from the world's big
Heidi B. Hammel joined The Planetary Society's Board of Directors in 2005. A Senior Research Scientist with the Space Science Institute in Boulder, Colorado, Hammel herself lives in Ridgefield, Connecticut.
She received her undergraduate degree from the Massachusetts Institute of Technology in 1982 and her Ph.D. in physics and astronomy from the University of Hawaii in 1988. After a post-doctoral position at the Jet Propulsion Laboratory (Pasadena, California), Hammel returned to MIT, where she spent nearly nine years as a Principal Research Scientist in the Department of Earth, Atmospheric, and Planetary Sciences.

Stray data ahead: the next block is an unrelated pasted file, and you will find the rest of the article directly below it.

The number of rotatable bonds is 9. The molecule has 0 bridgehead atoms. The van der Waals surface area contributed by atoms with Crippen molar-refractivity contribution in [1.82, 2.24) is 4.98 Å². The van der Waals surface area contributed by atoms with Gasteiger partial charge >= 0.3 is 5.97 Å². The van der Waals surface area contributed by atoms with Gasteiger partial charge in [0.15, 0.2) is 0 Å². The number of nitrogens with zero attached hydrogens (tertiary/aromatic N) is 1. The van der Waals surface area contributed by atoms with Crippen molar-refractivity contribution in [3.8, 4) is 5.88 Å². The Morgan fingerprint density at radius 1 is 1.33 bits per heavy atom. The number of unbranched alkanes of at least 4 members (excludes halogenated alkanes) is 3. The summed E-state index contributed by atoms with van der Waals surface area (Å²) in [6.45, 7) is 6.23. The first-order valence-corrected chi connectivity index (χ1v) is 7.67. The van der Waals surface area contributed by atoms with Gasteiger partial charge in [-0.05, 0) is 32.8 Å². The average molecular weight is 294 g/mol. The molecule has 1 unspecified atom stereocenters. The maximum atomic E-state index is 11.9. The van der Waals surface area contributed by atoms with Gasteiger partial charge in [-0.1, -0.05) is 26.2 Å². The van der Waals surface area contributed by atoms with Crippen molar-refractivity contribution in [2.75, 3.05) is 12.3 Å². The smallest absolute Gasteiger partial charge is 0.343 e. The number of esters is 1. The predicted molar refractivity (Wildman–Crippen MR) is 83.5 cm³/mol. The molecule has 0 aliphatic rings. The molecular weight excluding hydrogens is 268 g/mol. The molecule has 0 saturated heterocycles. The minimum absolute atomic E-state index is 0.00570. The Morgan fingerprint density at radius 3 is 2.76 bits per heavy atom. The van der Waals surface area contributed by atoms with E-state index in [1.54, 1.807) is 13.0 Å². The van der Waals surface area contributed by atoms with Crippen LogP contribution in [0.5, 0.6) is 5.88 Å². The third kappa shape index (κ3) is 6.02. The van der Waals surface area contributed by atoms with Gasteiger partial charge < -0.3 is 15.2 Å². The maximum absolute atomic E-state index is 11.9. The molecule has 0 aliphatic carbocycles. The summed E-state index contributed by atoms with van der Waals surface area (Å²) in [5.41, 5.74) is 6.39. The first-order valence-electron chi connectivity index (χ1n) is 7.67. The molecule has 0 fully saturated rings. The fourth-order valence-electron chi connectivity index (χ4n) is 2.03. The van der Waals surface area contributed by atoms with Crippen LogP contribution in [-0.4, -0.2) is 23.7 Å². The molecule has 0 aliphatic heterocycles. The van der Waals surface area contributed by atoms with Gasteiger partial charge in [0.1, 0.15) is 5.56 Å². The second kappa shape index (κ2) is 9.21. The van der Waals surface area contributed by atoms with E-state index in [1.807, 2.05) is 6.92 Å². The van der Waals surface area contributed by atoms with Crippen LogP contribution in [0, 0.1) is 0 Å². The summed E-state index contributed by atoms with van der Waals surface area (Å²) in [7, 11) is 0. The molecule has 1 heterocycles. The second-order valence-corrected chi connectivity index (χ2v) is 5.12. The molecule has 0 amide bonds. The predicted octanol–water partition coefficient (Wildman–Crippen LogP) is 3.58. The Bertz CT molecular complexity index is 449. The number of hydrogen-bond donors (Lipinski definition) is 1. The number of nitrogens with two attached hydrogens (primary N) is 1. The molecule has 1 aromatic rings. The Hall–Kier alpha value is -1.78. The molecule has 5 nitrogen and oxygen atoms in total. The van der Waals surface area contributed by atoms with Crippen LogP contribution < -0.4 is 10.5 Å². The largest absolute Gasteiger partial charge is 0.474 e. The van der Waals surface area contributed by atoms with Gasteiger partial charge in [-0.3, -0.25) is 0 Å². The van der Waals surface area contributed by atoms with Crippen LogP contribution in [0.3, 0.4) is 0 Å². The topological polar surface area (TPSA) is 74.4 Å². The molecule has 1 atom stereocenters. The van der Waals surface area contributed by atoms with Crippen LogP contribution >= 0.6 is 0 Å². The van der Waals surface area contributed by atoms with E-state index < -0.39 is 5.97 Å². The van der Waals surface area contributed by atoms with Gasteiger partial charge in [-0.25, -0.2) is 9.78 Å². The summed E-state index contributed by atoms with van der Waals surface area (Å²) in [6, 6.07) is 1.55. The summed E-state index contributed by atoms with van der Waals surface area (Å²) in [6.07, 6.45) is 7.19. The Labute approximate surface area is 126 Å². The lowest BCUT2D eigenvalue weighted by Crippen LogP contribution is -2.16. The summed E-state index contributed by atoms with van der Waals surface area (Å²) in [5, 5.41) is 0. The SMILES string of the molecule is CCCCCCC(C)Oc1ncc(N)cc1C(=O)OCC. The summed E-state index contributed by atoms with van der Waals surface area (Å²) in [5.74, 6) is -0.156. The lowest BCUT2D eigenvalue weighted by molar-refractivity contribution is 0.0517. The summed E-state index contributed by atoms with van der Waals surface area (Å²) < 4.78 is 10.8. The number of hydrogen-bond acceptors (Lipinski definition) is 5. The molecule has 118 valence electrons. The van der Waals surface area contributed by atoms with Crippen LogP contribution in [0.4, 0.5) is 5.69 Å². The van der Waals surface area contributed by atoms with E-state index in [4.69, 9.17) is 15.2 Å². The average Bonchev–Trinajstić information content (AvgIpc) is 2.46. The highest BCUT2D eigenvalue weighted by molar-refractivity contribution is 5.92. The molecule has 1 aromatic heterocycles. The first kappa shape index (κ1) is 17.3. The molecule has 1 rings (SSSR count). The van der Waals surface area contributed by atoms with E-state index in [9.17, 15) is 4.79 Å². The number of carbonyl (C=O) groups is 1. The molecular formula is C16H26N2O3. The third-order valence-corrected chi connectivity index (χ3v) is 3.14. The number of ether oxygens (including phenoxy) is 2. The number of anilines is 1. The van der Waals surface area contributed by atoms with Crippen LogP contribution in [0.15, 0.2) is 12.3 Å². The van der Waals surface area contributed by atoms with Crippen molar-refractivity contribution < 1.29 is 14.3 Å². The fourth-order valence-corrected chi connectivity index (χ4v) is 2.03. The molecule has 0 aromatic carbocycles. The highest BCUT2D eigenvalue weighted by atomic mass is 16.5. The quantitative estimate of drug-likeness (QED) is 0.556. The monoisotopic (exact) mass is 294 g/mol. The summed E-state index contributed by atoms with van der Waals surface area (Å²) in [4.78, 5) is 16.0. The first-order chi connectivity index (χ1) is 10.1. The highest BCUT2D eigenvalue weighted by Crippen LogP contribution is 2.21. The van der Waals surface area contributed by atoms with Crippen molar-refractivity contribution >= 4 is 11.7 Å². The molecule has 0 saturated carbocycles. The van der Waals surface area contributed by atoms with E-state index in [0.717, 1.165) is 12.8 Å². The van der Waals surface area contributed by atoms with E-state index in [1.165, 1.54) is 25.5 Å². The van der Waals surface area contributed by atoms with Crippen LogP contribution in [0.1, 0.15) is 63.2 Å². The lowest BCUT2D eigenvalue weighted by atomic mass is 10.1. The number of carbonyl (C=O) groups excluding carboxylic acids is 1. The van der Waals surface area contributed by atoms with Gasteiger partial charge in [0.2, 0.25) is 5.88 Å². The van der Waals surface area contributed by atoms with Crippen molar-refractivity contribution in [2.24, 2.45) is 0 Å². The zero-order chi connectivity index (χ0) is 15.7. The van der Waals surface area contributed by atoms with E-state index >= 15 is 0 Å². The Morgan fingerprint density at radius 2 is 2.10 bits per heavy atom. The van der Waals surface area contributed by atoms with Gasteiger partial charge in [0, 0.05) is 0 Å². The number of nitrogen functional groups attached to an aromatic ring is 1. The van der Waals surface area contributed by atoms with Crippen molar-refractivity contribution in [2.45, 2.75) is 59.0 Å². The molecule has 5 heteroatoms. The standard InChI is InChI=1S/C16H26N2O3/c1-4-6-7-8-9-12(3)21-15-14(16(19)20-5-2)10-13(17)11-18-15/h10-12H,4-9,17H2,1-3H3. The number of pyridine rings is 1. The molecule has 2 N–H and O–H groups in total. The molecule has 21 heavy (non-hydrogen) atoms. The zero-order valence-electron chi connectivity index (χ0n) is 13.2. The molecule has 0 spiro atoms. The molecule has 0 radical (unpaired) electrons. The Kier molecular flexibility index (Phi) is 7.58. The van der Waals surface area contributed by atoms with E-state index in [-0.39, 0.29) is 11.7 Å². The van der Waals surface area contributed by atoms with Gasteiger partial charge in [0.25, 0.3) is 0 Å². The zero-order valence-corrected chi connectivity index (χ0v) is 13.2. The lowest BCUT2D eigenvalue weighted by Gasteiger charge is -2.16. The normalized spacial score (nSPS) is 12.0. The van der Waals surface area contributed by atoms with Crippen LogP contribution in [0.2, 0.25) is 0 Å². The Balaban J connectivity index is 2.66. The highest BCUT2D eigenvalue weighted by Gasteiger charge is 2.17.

Hammel primarily studies outer planets and their satellites, with a focus on observational techniques. Hammel received the 2002 American Astronomical Society's Division for Planetary Sciences (AAS/DPS) Sagan Medal for outstanding communication by an active planetary scientist to the general public .
Question: What can Neptune tell us about climate change?